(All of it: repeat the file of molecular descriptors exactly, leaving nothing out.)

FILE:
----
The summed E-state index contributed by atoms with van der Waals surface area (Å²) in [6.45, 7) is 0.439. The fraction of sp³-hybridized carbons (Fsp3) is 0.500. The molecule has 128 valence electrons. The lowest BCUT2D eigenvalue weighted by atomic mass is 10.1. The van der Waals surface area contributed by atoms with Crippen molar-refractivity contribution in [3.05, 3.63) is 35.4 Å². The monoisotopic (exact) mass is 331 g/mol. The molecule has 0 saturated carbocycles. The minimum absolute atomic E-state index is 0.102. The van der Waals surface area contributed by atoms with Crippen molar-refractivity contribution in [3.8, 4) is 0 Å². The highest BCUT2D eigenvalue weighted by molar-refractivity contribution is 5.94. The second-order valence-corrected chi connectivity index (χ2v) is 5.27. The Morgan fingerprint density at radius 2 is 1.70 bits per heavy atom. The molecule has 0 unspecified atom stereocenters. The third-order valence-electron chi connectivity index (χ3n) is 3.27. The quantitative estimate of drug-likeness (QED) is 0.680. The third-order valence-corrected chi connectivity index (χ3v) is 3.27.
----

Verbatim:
The summed E-state index contributed by atoms with van der Waals surface area (Å²) in [6.45, 7) is 0.439. The fraction of sp³-hybridized carbons (Fsp3) is 0.500. The molecule has 128 valence electrons. The lowest BCUT2D eigenvalue weighted by atomic mass is 10.1. The van der Waals surface area contributed by atoms with Crippen molar-refractivity contribution in [3.05, 3.63) is 35.4 Å². The monoisotopic (exact) mass is 331 g/mol. The molecule has 0 saturated carbocycles. The minimum absolute atomic E-state index is 0.102. The van der Waals surface area contributed by atoms with Crippen molar-refractivity contribution in [3.8, 4) is 0 Å². The highest BCUT2D eigenvalue weighted by molar-refractivity contribution is 5.94. The second-order valence-corrected chi connectivity index (χ2v) is 5.27. The Morgan fingerprint density at radius 2 is 1.70 bits per heavy atom. The molecule has 0 unspecified atom stereocenters. The third-order valence-electron chi connectivity index (χ3n) is 3.27. The quantitative estimate of drug-likeness (QED) is 0.680. The third-order valence-corrected chi connectivity index (χ3v) is 3.27.